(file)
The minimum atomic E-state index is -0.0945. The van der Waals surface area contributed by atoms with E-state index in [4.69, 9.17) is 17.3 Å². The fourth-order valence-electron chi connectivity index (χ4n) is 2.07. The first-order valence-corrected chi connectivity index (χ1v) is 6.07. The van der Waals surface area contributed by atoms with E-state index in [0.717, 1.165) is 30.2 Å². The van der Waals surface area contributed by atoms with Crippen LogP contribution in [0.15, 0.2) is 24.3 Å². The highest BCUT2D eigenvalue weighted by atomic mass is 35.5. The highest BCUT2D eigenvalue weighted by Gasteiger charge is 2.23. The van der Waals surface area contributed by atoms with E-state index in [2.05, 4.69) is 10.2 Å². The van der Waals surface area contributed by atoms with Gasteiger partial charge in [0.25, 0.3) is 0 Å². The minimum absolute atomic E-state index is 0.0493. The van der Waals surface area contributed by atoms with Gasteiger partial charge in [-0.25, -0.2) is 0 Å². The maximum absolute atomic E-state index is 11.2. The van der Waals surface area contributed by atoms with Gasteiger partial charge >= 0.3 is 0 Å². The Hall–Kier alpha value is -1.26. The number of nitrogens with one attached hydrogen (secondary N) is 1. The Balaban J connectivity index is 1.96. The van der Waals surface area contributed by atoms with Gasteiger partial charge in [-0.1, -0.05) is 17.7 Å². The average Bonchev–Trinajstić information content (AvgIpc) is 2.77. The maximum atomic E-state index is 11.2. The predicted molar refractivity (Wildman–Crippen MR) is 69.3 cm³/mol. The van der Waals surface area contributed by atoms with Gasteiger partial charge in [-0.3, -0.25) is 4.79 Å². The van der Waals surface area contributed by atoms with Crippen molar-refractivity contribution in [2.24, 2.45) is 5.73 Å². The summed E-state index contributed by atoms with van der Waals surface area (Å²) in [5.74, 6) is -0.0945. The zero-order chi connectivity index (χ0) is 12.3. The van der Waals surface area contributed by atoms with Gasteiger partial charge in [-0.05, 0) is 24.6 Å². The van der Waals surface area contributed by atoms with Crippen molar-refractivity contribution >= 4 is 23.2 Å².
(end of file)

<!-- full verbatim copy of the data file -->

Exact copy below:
The minimum atomic E-state index is -0.0945. The van der Waals surface area contributed by atoms with E-state index in [4.69, 9.17) is 17.3 Å². The fourth-order valence-electron chi connectivity index (χ4n) is 2.07. The first-order valence-corrected chi connectivity index (χ1v) is 6.07. The van der Waals surface area contributed by atoms with E-state index in [0.717, 1.165) is 30.2 Å². The van der Waals surface area contributed by atoms with Crippen LogP contribution in [0.15, 0.2) is 24.3 Å². The highest BCUT2D eigenvalue weighted by atomic mass is 35.5. The highest BCUT2D eigenvalue weighted by Gasteiger charge is 2.23. The van der Waals surface area contributed by atoms with E-state index in [2.05, 4.69) is 10.2 Å². The van der Waals surface area contributed by atoms with Gasteiger partial charge in [0.25, 0.3) is 0 Å². The minimum absolute atomic E-state index is 0.0493. The van der Waals surface area contributed by atoms with Gasteiger partial charge in [-0.25, -0.2) is 0 Å². The maximum absolute atomic E-state index is 11.2. The van der Waals surface area contributed by atoms with Gasteiger partial charge >= 0.3 is 0 Å². The Hall–Kier alpha value is -1.26. The number of nitrogens with one attached hydrogen (secondary N) is 1. The Balaban J connectivity index is 1.96. The van der Waals surface area contributed by atoms with Gasteiger partial charge in [-0.1, -0.05) is 17.7 Å². The average Bonchev–Trinajstić information content (AvgIpc) is 2.77. The maximum atomic E-state index is 11.2. The predicted molar refractivity (Wildman–Crippen MR) is 69.3 cm³/mol. The van der Waals surface area contributed by atoms with Gasteiger partial charge in [-0.3, -0.25) is 4.79 Å². The van der Waals surface area contributed by atoms with Crippen molar-refractivity contribution in [2.24, 2.45) is 5.73 Å². The summed E-state index contributed by atoms with van der Waals surface area (Å²) in [5.74, 6) is -0.0945. The zero-order chi connectivity index (χ0) is 12.3. The van der Waals surface area contributed by atoms with Gasteiger partial charge in [-0.05, 0) is 24.6 Å². The van der Waals surface area contributed by atoms with Crippen molar-refractivity contribution >= 4 is 23.2 Å².